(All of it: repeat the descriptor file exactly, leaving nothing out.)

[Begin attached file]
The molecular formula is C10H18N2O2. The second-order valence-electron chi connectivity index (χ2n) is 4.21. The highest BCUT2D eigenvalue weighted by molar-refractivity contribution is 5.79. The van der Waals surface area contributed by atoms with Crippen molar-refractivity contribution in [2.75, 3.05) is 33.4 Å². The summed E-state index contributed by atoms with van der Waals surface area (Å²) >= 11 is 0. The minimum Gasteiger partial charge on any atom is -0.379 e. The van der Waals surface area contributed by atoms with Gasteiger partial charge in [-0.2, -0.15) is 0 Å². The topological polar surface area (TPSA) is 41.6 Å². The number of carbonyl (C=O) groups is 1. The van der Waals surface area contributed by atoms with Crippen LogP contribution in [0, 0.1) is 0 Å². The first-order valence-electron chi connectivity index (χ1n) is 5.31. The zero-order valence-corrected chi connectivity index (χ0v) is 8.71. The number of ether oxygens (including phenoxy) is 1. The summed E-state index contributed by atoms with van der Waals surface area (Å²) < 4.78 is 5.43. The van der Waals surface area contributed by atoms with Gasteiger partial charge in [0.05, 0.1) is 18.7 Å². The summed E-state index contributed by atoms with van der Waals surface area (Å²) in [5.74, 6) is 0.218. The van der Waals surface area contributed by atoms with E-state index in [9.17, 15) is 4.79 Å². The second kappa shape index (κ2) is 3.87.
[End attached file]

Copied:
The molecular formula is C10H18N2O2. The second-order valence-electron chi connectivity index (χ2n) is 4.21. The highest BCUT2D eigenvalue weighted by molar-refractivity contribution is 5.79. The van der Waals surface area contributed by atoms with Crippen molar-refractivity contribution in [2.75, 3.05) is 33.4 Å². The summed E-state index contributed by atoms with van der Waals surface area (Å²) >= 11 is 0. The minimum Gasteiger partial charge on any atom is -0.379 e. The van der Waals surface area contributed by atoms with Gasteiger partial charge in [-0.2, -0.15) is 0 Å². The topological polar surface area (TPSA) is 41.6 Å². The number of carbonyl (C=O) groups is 1. The van der Waals surface area contributed by atoms with Crippen LogP contribution in [0, 0.1) is 0 Å². The first-order valence-electron chi connectivity index (χ1n) is 5.31. The zero-order valence-corrected chi connectivity index (χ0v) is 8.71. The number of ether oxygens (including phenoxy) is 1. The summed E-state index contributed by atoms with van der Waals surface area (Å²) < 4.78 is 5.43. The van der Waals surface area contributed by atoms with Gasteiger partial charge in [0.05, 0.1) is 18.7 Å². The summed E-state index contributed by atoms with van der Waals surface area (Å²) in [5.74, 6) is 0.218. The van der Waals surface area contributed by atoms with E-state index in [9.17, 15) is 4.79 Å². The second kappa shape index (κ2) is 3.87.